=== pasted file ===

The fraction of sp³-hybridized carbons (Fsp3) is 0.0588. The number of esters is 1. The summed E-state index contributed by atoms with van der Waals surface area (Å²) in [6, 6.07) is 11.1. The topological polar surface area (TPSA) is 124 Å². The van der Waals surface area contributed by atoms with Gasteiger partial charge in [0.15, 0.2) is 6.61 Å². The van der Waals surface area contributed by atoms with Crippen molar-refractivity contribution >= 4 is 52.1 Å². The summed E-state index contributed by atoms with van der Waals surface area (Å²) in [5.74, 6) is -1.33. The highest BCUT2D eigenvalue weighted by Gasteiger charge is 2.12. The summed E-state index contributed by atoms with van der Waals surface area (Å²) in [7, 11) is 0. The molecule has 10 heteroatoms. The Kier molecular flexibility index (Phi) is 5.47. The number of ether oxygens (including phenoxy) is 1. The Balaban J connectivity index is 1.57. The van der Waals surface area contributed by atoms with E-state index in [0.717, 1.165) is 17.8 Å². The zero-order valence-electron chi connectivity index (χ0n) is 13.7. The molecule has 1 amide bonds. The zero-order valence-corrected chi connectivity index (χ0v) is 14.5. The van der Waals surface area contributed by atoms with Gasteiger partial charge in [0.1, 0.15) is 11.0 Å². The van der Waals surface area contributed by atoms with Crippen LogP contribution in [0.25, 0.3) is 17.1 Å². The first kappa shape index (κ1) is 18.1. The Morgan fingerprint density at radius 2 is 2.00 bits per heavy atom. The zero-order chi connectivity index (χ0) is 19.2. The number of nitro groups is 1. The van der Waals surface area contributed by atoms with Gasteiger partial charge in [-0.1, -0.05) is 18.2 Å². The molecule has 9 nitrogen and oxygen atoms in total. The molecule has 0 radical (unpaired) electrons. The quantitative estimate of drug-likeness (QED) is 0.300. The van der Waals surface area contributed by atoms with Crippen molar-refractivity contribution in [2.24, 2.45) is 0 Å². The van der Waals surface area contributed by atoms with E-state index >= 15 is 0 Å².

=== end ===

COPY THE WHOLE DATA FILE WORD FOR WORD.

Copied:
The fraction of sp³-hybridized carbons (Fsp3) is 0.0588. The number of esters is 1. The summed E-state index contributed by atoms with van der Waals surface area (Å²) in [6, 6.07) is 11.1. The topological polar surface area (TPSA) is 124 Å². The van der Waals surface area contributed by atoms with Gasteiger partial charge in [0.15, 0.2) is 6.61 Å². The van der Waals surface area contributed by atoms with Crippen molar-refractivity contribution >= 4 is 52.1 Å². The summed E-state index contributed by atoms with van der Waals surface area (Å²) in [5.74, 6) is -1.33. The highest BCUT2D eigenvalue weighted by Gasteiger charge is 2.12. The summed E-state index contributed by atoms with van der Waals surface area (Å²) in [7, 11) is 0. The molecule has 10 heteroatoms. The Kier molecular flexibility index (Phi) is 5.47. The number of ether oxygens (including phenoxy) is 1. The Balaban J connectivity index is 1.57. The van der Waals surface area contributed by atoms with E-state index in [0.717, 1.165) is 17.8 Å². The zero-order valence-electron chi connectivity index (χ0n) is 13.7. The molecule has 1 amide bonds. The zero-order valence-corrected chi connectivity index (χ0v) is 14.5. The van der Waals surface area contributed by atoms with Gasteiger partial charge in [0.1, 0.15) is 11.0 Å². The van der Waals surface area contributed by atoms with Crippen LogP contribution in [0.25, 0.3) is 17.1 Å². The first kappa shape index (κ1) is 18.1. The Morgan fingerprint density at radius 2 is 2.00 bits per heavy atom. The zero-order chi connectivity index (χ0) is 19.2. The number of nitro groups is 1. The van der Waals surface area contributed by atoms with Gasteiger partial charge in [-0.1, -0.05) is 18.2 Å². The molecule has 9 nitrogen and oxygen atoms in total. The molecule has 0 radical (unpaired) electrons. The quantitative estimate of drug-likeness (QED) is 0.300. The van der Waals surface area contributed by atoms with Crippen molar-refractivity contribution in [2.24, 2.45) is 0 Å². The van der Waals surface area contributed by atoms with E-state index >= 15 is 0 Å².